So! Today, my mom came and watched the twins and gave me money to take Sam to see Ralph Breaks the Internet, which was awesome enough that I wrote a review of it! And talked about how it plays into my parenting a little, but mostly, this is all review.
(at the movies; ignore the grotesque stress breakout on my chin)
For those of us who came of age with the internet, a physical manifestation of the internet would aesthetically resemble nothing so much as Panem from The Hunger Games–a dangerous wasteland of scum and villainy punctuated by a handful of shining clean and innocent beacons that grow fewer in number by the day (not that the cleaner and shinier parts of Panem were actually innocent; I mean this more from an aesthetic point of view). In that, the idea of Ralph Breaks the Internet, Disney’s sequel to the 2012 film Wreck It Ralph, scared me more than a little. The idea of Disney turning the internet into a living, breathing, physical world ran the risk of being far too sanitized to speak any real truth while simultaneously being oversaturated with product placements so numerous as to make even the staunchest capitalist reach for a barf bag.
Thankfully, Ralph Breaks the Internet manages to steer clear of both risks, instead turning out a film that surprised me with its intelligence, insight, and humor.
(spoilers ahead; spoiler free review: this film was so much fun and so thoughtful that it genuinely surprised me, and I really liked the first movie!)
The film picks up six years after the first, and life is pretty good for Ralph: he spends his days “working” (i.e., being the villain in the Fix-It Felix, Jr. arcade game) and his nights hanging out with Vanellope in various other games–Tapper, Tron, some variant on a Madden title. Vanellope isn’t so happy with this arrangement, however, as her joy over being a legitimate racer has dimmed now that Sugar Rush has run out of surprises for her, with all of the secret tracks unlocked and every race she’s in coming out with her on top.
Ralph doesn’t understand her apathy, which introduces the film’s primary conflict: in deriving all of his happiness and self-worth from Vanellope, Ralph takes any unhappiness on her part as a swipe against him. It isn’t, of course; Vanellope has other avenues of happiness besides her best friend, and she’s understandably distraught when her home–the game Sugar Rush–is unplugged because of a broken part. Ralph once again takes this as a personal attack because, to him, as long as he has Vanellope, he’s happy. She is his one source of happiness, and it’s exactly as toxic as it sounds.
It’s not something that a lot of kids’ films and especially a lot of Disney films delve into with a great deal of frequency, since it’s not only a nuanced plot but one that goes against the general trends of storytelling when there’s a main male and main female character. It’s obviously not the case in every movie, but a relationship in which both partners’ life problems are magically fixed because of one special person in their lives is rarely one that’s given close examination in film media. In real life, that sort of relationship would be toxic as hell and drowning in red flags; but in films, it’s accepted as yes, of course, this is the way things are supposed to be.
And when you think about it critically, you find yourself asking, what message is that sending to people in general?
Another interesting thing about this is that Ralph is trying so hard to be the only one that Vanellope needs to be happy. When she expresses boredom with her game, he goes to the trouble of creating a new track for her to race on, which inadvertently causes the game’s steering wheel to break. When she’s too miserable about losing her game to hang out with him, he decides that they’re going to the internet themselves to find the replacement part for her game so that she won’t be homeless any longer. Even his more villainous actions–manipulating Vanellope away from the game that made her truly happy (a sanitized version of Grand Theft Auto called Slaughter Race) and eventually releasing a virus into that game to make it too boring for her to want to stay there–have a mask of concern on them: he fears for her safety outside of her game, as characters that die outside of their games don’t regenerate.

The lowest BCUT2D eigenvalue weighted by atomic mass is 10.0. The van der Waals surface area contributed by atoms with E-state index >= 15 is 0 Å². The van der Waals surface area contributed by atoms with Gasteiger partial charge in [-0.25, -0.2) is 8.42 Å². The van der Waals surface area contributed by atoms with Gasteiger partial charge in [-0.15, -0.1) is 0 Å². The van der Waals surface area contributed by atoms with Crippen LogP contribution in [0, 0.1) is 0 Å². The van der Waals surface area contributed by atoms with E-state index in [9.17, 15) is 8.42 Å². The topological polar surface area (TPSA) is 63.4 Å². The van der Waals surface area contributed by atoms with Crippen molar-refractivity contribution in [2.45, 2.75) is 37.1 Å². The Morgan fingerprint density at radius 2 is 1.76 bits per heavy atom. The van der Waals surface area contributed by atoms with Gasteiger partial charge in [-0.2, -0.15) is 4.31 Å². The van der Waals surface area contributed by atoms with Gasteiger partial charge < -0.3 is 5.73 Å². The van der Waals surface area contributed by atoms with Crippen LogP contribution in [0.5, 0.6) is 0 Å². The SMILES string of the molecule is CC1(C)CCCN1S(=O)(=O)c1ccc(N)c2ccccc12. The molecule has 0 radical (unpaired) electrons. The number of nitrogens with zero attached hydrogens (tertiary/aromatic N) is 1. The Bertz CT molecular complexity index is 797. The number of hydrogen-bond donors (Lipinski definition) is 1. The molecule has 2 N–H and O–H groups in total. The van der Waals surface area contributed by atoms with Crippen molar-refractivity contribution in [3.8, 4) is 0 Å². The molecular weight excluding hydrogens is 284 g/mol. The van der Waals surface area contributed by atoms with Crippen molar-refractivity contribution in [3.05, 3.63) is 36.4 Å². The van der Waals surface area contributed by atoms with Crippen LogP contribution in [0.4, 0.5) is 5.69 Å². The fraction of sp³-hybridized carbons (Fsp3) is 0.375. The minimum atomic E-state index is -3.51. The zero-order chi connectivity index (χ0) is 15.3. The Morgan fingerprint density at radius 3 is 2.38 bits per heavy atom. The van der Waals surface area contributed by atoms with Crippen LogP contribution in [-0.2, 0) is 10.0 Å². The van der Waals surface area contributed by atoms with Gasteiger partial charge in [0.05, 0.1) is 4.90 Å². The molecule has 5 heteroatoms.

But ultimately, it’s Ralph’s insecurities that serve as the greatest villain in the film, a decision for which I applaud the writers of the film. A handful of recent Disney films (okay, okay, it’s mostly Frozen I’m talking about here) have villains shoehorned in when they aren’t really necessary, largely because that provides a safer route for the studio: a man vs. man conflict is much easier to translate to the screen for younger viewers than a man vs. self conflict. Here, though, Disney takes the risk and makes the story about a man figuring himself out: Ralph has to literally deal with his crushing insecurities in order to save both his and Vanellope’s lives.
(I do mean literally)
And GOSH, but I appreciate that in a film that’s marketed as being more for boys (because, let’s be real here, Disney very much sticks to a boy-girl dichotomy in their marketing, but that’s another discussion for another time). As a stereotypical “boy” film, it was incredibly thoughtful and nuanced–nobody solves any problems by fighting or punching, but with mindfulness, compassion, introspection, and communication. The most objectively badass characters in the film are all women (for those who keep track of such things, this film more than passes the Bechdel Test, with heavy-hitters like Gal Gadot and Taraji P. Henson providing the talent behind the newest characters), but their badassery doesn’t necessarily come from them being given traditionally masculine traits. Instead, Gal Gadot’s street racer Shank, while also falling into stereotypical “badass racer” tropes, acts as an almost mother figure for her gang of racers and, eventually, for Vanellope herself. Taraji P. Henson’s Yesss, an algorithm, is tough and outspoken, but at the same time excited, sociable, and wise.
This may seem like reading a lot into a cartoon film, but I’ve found that since I have kids, I read a lot more into what films are saying than I used to. As much as I’m able to influence my kids’ feelings and mindsets, I know that they’ve got TONS of other influencers that I can’t control, and a lot of those influencers are in media. And while I’m perfectly happy for my kids to see heroic and stereotypically masculine heroes and plots (Star Wars, I’m looking at you–or at least at the original trilogy), having a film to balance that out, where the male lead solves his problems not by punching or fighting them but by working through his feelings–that’s pretty sweet.